A statement by deputy transport minister Datuk Aziz Karpawi that motorcycles would be banned from using the fast lane on Malaysian highways and expressways, pending approval of a request from his ministry, has raised hackles amongst the riding community, and as well support, from readers.

Taken at face value, the proposed ban has both merits and disadvantages, not the least of which is the increased danger to motorcyclists having to share lane space with much bigger and heavier vehicles.

Perhaps the minister’s statement required clarification, in that lower-capacity motorcycles, unable to keep up with the median speed and flow of fast-moving traffic on the highways, should indeed be banned from the fast lane, and perhaps using highways designed for high speed traffic, entirely. In America, and other places around the world, two-wheeled vehicles that are unable to sustain a minimum speed of 100 km/h, are prohibited from using highways.

This is to address the issue of speed differential, in that it is safest for traffic on a highway to be moving at a minimum relative speed to each other. A single vehicle that is moving too slowly, such as a small motorcycle, or a heavily loaded vehicle in the fast lane, causes a disruption in traffic flow that may last for hours, long after the vehicle in question has moved on.


The problem is that the minister’s statement lacked a specific definition of the word “motorcycle”. Not all motorcycles are created equal, and different types of bikes have very differing levels of performance.

Certainly, a kapchai, capable of perhaps 90 km/h top speed, has no place on highways where other, bigger, vehicles are traveling at 110 km/h or 120 km/h. This is common sense safety. But a large-capacity bike, with the equivalent in terms of power-to-weight of a high-performance car, is able to safely share the highway.

A single motorcycle, moving at a pace of a little over the current traffic flow speed, say, about 10 to 20 km/h faster, is actually safer in traffic then if the rider were to match the speed of vehicles alongside. However, too large a speed differential, perhaps 30 to 50 km/h over or under, is dangerous for all road-users at that moment in time.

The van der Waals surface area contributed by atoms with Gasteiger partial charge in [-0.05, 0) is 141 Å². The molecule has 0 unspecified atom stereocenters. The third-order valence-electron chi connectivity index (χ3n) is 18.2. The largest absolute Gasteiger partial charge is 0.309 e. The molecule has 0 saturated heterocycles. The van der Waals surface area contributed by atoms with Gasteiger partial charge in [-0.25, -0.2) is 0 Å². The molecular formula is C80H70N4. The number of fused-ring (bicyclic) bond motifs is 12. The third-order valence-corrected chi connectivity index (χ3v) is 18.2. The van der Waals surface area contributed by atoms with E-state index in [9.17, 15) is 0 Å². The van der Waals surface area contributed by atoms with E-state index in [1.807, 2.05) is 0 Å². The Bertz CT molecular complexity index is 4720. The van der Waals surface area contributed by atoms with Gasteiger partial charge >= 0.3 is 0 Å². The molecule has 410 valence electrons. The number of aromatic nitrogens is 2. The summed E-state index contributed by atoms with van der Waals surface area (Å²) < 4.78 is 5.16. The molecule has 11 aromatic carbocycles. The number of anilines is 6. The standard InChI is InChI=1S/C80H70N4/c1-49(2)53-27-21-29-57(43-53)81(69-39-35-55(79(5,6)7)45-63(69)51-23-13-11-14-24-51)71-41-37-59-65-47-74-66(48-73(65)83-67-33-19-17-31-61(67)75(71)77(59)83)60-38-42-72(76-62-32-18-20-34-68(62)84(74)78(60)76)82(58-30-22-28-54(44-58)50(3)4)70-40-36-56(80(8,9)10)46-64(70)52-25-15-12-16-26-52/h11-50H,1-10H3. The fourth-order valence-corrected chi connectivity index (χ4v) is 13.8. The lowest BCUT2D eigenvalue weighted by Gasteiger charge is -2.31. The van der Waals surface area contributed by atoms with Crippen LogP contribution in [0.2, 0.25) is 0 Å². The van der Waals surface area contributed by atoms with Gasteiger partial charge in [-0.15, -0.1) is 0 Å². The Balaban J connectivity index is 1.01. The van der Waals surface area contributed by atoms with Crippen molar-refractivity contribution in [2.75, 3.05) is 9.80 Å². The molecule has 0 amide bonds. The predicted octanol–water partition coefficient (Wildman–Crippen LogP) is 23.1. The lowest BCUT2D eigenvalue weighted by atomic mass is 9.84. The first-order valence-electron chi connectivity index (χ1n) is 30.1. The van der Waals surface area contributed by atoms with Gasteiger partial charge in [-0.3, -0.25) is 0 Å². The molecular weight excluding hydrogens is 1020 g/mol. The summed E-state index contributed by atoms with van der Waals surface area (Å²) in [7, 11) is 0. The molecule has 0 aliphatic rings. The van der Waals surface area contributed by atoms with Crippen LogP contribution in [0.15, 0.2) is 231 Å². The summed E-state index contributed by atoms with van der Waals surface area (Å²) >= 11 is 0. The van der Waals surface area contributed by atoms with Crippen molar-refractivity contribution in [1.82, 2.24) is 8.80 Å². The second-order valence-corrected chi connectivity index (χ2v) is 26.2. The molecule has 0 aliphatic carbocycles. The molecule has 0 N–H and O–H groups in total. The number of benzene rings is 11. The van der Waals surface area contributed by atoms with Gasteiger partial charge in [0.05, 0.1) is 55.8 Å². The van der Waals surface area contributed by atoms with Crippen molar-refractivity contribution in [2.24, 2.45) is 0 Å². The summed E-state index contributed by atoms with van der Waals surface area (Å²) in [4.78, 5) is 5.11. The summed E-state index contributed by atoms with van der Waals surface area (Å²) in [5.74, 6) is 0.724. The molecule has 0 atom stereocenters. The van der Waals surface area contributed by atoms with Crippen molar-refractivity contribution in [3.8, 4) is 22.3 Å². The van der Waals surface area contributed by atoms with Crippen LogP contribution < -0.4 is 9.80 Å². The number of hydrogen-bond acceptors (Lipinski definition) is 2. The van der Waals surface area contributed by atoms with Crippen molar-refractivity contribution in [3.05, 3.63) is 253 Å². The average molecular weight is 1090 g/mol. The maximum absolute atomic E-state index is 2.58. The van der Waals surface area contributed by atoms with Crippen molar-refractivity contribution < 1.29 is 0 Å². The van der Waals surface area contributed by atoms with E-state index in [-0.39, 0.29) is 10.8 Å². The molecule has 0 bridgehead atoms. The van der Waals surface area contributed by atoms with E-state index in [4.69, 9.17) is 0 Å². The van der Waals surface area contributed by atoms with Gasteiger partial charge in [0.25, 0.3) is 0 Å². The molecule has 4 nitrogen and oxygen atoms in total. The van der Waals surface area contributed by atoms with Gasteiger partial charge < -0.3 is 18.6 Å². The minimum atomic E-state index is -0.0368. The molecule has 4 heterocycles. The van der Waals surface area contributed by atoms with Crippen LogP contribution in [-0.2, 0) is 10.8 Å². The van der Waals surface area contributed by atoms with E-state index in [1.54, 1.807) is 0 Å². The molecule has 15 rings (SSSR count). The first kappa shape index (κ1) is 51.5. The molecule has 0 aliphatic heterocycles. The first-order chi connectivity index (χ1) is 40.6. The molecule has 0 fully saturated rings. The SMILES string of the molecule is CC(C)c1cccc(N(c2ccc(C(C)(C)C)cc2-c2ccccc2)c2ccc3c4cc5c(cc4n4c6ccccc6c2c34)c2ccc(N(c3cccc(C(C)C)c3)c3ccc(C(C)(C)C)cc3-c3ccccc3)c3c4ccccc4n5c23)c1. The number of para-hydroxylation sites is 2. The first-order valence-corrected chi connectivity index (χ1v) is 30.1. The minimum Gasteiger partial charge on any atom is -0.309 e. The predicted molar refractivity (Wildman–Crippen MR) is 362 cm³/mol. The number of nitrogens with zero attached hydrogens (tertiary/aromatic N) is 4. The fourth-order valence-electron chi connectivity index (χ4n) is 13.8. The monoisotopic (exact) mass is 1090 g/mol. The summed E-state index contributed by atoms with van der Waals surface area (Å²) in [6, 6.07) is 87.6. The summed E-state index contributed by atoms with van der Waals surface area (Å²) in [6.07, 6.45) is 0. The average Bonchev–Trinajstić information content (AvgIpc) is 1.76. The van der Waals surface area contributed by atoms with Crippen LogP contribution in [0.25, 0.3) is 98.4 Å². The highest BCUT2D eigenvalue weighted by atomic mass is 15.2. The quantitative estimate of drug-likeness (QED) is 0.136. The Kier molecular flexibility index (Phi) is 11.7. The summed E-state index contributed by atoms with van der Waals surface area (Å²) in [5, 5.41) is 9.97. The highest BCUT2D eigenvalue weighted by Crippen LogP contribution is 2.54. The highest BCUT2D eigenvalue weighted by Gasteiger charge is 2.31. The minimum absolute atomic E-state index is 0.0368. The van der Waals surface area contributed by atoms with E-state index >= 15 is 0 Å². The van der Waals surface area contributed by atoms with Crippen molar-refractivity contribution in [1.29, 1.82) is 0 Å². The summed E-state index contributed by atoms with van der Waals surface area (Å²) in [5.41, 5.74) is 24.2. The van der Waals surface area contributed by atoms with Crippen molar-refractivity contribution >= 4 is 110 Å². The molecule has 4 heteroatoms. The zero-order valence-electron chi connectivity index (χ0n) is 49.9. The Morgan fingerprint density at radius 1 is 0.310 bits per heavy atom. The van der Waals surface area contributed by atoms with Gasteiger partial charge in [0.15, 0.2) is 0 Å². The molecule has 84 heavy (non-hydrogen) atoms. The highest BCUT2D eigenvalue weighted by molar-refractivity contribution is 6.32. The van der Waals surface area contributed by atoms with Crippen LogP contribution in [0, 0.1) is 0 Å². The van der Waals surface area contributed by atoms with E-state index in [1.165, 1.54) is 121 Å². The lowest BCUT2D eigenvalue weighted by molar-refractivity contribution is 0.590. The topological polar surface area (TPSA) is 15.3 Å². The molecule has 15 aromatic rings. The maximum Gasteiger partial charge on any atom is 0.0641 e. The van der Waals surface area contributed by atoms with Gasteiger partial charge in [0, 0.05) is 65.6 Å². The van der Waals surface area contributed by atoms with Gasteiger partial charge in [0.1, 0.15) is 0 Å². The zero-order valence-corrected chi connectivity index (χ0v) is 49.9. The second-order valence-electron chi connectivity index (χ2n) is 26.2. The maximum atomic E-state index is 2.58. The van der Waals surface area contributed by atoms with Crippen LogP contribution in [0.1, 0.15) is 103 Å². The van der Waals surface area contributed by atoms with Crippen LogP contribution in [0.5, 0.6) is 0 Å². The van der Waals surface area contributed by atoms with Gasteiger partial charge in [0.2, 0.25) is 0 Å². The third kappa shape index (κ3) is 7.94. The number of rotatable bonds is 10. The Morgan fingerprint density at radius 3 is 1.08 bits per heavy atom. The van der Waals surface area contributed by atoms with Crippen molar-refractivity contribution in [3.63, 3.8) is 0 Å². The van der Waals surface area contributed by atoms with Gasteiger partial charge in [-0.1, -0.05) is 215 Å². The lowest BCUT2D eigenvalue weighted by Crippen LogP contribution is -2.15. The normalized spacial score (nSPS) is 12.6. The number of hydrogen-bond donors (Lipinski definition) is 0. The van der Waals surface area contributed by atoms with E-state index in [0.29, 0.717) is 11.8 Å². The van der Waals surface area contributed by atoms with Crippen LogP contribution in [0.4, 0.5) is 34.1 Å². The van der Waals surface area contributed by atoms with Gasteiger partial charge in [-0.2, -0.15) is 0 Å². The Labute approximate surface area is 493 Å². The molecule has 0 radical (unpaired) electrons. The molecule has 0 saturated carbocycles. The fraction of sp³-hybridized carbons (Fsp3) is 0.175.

Should riders, irrespective of the size of motorcycle they ride, be forced to use the middle and left lanes for travel, this means they are forced to travel at the same speed as the rest of highway traffic. Being barred from using the right-most lane means that motorcyclists will be forced to under-take traffic on the left, and potentially be squeezed in between vehicles.


The other issue will be instead of filtering through traffic, as normal, riders are forced to take up a car’s worth of lane-space. Moving with the traffic flow, and with a vehicle both in front and behind, the motorcyclist risks becoming a human sandwich should the driver behind not brake in time.

At 110 km/h, a driver or rider has only six seconds to react to an object 100 metres away before reaching it. While in racing terms, six seconds is an eternity, on public roads, a moment’s inattention from the rider or driver at the national speed limit can be fatal. The issue that needs to be addressed here is driver and rider behaviour while using highways, and not so much the outright ban of vehicles that are actually able to share the roads safely with other types of vehicle.

Since local highways have to accomodate a myriad of vehicle types, and formal driver education tends to be lackadaisical at best, the general road rule is that the overtaking lane, commonly called the ‘fast lane’, means exactly that. It is supposed to be used for over-taking only, not for any vehicle, two or four-wheeled, to be sitting in the lane, planted at exactly the speed limit, and holding up other road-users behind it.


Overtaking, and use, of the outer-most lane, should be done quickly, and safely, with a minimum of disruption to other road-users. A check of the mirrors before moving out is necessary, and use of the turn signal. However, having a turn signal does not mean pulling out and expecting other traffic to stop for you.

Changing lanes should be done after determining that there is no approaching traffic, and the onus is on the driver making the lane change to ensure that conditions are safe for such a manoeuvre. As for motorcycles, doing ultra-legal speeds in the fast lane is both illegal and insane.

Slow moving vehicles should confine themselves to the left-most or middle lanes, and if overtaking a slower vehicle is necessary, speed up a little and over-take quickly and safely, not change lanes and slow down.

A selfish attitude on the road is of no benefit to anyone. Driving, or riding, with your ego usually tends to be fatal, eventually. Sharing the roads, with due consideration to other road users, along with ensuring that everyone else, including yourself is safe, is the best solution.